Late on Tuesday, House Speaker Paul Ryan announced that he would allow votes on two immigration bills next week: the awful Goodlatte anti-immigration bill and a “compromise” yet to be written. The “compromise” will say something about DACA, though no one knows what at this time, and was not agreed to by moderates and, of course not by Democrats. Bottom line: anti-immigrant hardliners win again.
House Republican leaders promise immigration votes next week (New York Times, 6/12/18)
“The move by Mr. Ryan, announced late Tuesday by his office, was something of a defeat for the rebellious immigration moderates, who fell two signatures short of the 218 needed to force the House to act this month on bipartisan measures aimed more directly at helping young immigrants brought to the country illegally as children.
“Instead, the House is most likely to vote on one hard-line immigration measure backed by President Trump and conservatives — and another more moderate compromise bill that was still being drafted, according to people familiar with the talks. Had the rebels secured just two more signatures for their “discharge petition,” they would have also gotten votes on the Dream Act, which would have given legalization and a path to citizenship for young immigrants brought as children, known as Dreamers…”
Ryan announces DACA votes as discharge petition stalls (Politico, 6/12/18)
“One of the proposals the House will take up is a conservative measure drafted by Judiciary Committee Chairman Bob Goodlatte (R-Va.). The other is a compromise package still being assembled by Ryan and other party leaders in consultation with moderates and conservative Republicans.” https://www.politico.com/story/2018/06/12/dreamers-daca-republican-moderates-642335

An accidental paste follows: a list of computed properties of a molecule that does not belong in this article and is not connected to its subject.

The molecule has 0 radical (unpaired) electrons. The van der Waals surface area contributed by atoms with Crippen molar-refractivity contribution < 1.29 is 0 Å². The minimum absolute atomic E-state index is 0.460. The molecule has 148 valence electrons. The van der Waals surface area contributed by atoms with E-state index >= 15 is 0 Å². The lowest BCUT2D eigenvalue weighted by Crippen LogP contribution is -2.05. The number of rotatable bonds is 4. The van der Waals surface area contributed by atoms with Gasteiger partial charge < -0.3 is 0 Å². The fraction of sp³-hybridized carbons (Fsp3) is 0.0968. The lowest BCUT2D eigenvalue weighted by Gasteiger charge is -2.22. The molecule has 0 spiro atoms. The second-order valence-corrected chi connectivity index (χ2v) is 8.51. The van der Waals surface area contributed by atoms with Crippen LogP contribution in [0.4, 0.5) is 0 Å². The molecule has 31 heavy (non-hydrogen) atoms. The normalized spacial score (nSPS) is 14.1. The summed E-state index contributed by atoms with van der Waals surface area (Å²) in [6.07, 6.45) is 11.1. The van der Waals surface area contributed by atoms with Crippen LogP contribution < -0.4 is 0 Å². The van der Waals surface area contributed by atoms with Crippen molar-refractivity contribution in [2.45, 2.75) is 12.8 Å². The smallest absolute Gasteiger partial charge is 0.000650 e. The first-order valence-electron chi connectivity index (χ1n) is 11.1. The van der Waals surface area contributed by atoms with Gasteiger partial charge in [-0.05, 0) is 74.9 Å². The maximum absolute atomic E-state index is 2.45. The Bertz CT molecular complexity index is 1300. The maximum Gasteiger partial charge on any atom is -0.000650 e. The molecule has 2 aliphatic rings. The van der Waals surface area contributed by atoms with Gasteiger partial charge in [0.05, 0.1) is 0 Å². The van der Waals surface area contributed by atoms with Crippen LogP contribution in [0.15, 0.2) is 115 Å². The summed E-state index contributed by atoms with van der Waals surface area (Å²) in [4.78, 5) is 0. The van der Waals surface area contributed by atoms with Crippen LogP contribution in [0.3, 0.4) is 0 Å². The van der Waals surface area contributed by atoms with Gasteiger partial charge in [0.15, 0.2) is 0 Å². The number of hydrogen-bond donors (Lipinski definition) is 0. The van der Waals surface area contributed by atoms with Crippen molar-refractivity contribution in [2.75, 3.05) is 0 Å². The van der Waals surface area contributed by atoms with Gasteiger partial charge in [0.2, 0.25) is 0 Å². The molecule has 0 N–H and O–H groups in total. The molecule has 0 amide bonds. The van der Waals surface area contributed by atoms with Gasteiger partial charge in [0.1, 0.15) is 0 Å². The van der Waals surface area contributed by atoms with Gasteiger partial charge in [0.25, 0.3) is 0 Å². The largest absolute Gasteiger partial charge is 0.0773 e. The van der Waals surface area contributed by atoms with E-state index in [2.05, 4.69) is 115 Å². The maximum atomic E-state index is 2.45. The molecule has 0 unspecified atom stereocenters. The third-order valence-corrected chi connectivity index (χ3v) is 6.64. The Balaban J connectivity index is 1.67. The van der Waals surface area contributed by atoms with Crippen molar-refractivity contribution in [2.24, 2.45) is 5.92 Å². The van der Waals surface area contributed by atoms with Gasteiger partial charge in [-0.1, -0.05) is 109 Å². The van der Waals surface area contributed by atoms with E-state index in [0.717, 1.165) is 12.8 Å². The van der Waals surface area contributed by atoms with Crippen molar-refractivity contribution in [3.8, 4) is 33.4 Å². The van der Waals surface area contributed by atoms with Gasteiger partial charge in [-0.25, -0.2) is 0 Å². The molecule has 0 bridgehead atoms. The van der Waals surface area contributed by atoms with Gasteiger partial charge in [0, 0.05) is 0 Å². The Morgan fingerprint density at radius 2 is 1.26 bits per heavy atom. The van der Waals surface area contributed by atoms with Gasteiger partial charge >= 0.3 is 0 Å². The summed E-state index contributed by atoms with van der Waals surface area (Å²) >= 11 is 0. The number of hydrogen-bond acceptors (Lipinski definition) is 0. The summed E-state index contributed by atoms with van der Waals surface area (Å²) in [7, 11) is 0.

“A dispute over immigration fueled by renegade GOP moderates was hijacked Tuesday by conservatives who prevented their fellow Republicans from sealing a deal that would have brought legislation to the House floor for the first time in years.
“Negotiators left a last-ditch meeting short of an agreement, as conservatives balked at a compromise bill that would have given young undocumented immigrants the means to become U.S. citizens and provided billions for President Trump’s border wall.”
The latest Congressional defeat follows Sessions’ announcement last week that the Justice Department will not defend DACA in court.
Justice Dept. won’t defend DACA in Texas-led lawsuit (New York Times, 6/9/18)
“Daniel M. Kowalski, an immigration lawyer, said early Saturday that the department’s filing highlighted the fact that only Congress is capable of achieving a meaningful solution to the current impasse. “Immigration policy made by court rulings, agency memos and executive orders is not adequate to the task at hand,” he said.”